input[type='number'] {
    -moz-appearance:textfield;
}

input::-webkit-outer-spin-button,
input::-webkit-inner-spin-button {
    -webkit-appearance: none;
}
<input id="test" type="number">

0
414

Short answer:

input[type="number"]::-webkit-outer-spin-button,
input[type="number"]::-webkit-inner-spin-button {
    -webkit-appearance: none;
    margin: 0;
}
input[type="number"] {
    -moz-appearance: textfield;
}
<input type="number" />

Longer answer:

To add to existing answer...

Firefox:

In current versions of Firefox, the (user agent) default value of the -moz-appearance property on these elements is number-input. Changing that to the value textfield effectively removes the spinner.

input[type="number"] {
    -moz-appearance: textfield;
}

In some cases, you may want the spinner to be hidden initially, and then appear on hover/focus. (This is currently the default behavior in Chrome). If so, you can use the following:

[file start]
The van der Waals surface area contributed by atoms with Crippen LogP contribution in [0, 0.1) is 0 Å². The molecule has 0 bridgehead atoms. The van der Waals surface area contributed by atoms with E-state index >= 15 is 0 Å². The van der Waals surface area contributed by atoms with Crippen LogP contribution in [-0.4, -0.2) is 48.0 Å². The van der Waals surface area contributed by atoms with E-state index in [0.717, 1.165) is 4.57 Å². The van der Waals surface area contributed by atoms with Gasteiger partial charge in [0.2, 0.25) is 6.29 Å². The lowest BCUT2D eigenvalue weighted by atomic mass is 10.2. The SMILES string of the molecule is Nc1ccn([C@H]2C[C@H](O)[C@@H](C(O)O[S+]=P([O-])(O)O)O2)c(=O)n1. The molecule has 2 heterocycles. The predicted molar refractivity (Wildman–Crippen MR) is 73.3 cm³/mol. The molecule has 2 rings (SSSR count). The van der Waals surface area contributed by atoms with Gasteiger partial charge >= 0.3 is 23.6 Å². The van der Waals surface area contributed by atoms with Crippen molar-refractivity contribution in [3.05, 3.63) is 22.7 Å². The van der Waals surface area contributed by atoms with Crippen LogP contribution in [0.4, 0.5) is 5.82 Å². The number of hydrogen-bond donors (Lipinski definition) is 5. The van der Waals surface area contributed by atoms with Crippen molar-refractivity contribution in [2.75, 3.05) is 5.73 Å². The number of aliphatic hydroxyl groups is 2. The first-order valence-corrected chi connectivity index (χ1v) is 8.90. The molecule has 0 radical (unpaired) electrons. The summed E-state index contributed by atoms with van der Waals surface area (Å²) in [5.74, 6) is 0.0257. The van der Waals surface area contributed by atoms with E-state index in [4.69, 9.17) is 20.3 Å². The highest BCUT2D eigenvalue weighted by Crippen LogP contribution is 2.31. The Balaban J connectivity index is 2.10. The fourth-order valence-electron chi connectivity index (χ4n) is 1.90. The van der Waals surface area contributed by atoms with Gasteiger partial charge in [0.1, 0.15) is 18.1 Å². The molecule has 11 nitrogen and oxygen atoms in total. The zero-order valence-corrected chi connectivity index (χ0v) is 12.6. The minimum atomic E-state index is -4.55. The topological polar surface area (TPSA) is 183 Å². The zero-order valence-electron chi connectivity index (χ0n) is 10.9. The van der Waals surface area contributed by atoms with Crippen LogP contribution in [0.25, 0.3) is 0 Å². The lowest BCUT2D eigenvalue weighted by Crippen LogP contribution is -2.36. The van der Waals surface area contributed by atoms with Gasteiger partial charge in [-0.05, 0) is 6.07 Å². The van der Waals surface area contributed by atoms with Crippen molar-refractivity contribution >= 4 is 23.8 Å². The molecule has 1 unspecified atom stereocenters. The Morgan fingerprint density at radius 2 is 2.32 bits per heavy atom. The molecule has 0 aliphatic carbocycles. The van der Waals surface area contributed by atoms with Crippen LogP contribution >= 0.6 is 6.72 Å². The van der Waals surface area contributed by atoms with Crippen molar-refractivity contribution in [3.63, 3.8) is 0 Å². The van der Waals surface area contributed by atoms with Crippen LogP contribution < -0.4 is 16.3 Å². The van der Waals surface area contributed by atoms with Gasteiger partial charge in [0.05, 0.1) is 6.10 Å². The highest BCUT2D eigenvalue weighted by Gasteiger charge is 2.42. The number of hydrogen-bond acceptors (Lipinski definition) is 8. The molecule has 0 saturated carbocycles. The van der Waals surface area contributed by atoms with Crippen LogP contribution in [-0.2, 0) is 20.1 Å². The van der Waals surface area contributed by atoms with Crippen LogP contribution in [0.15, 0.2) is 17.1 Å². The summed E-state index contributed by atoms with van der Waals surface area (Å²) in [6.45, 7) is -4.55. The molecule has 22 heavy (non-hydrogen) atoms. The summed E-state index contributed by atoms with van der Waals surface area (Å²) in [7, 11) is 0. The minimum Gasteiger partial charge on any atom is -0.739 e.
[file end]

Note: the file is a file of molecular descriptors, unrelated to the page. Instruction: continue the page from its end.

input[type="number"] {
    -moz-appearance: textfield;
}
input[type="number"]:hover,
input[type="number"]:focus {
    -moz-appearance: number-input;
}
<input type="number"/>


Chrome:

In current versions of Chrome, the (user agent) default value of the -webkit-appearance property on these elements is already textfield. In order to remove the spinner, the -webkit-appearance property's value needs to be changed to none on the ::-webkit-outer-spin-button/::-webkit-inner-spin-button pseudo classes (it is -webkit-appearance: inner-spin-button by default).

input[type="number"]::-webkit-outer-spin-button,
input[type="number"]::-webkit-inner-spin-button {
    -webkit-appearance: none;
    margin: 0;
}
<input type="number" />